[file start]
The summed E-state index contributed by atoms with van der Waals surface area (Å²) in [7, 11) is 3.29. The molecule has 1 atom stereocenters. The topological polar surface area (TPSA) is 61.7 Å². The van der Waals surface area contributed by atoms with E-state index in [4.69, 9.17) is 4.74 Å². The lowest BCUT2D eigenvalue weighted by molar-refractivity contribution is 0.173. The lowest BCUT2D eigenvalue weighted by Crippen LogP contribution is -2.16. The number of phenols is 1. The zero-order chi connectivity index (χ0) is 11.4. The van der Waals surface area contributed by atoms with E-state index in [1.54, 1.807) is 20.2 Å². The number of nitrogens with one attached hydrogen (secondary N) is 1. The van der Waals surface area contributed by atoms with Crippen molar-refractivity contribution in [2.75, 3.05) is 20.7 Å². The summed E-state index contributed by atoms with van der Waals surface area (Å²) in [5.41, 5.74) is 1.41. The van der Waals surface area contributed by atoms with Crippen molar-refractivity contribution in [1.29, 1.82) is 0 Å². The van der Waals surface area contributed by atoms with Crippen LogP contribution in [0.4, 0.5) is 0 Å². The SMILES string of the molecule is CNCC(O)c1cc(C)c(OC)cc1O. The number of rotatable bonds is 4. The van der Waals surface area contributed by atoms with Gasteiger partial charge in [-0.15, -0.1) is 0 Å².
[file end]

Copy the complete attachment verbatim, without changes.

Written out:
The summed E-state index contributed by atoms with van der Waals surface area (Å²) in [7, 11) is 3.29. The molecule has 1 atom stereocenters. The topological polar surface area (TPSA) is 61.7 Å². The van der Waals surface area contributed by atoms with E-state index in [4.69, 9.17) is 4.74 Å². The lowest BCUT2D eigenvalue weighted by molar-refractivity contribution is 0.173. The lowest BCUT2D eigenvalue weighted by Crippen LogP contribution is -2.16. The number of phenols is 1. The zero-order chi connectivity index (χ0) is 11.4. The van der Waals surface area contributed by atoms with E-state index in [1.54, 1.807) is 20.2 Å². The number of nitrogens with one attached hydrogen (secondary N) is 1. The van der Waals surface area contributed by atoms with Crippen molar-refractivity contribution in [2.75, 3.05) is 20.7 Å². The summed E-state index contributed by atoms with van der Waals surface area (Å²) in [5.41, 5.74) is 1.41. The van der Waals surface area contributed by atoms with Crippen molar-refractivity contribution in [1.29, 1.82) is 0 Å². The van der Waals surface area contributed by atoms with Crippen LogP contribution in [0.4, 0.5) is 0 Å². The SMILES string of the molecule is CNCC(O)c1cc(C)c(OC)cc1O. The number of rotatable bonds is 4. The van der Waals surface area contributed by atoms with Gasteiger partial charge in [-0.15, -0.1) is 0 Å².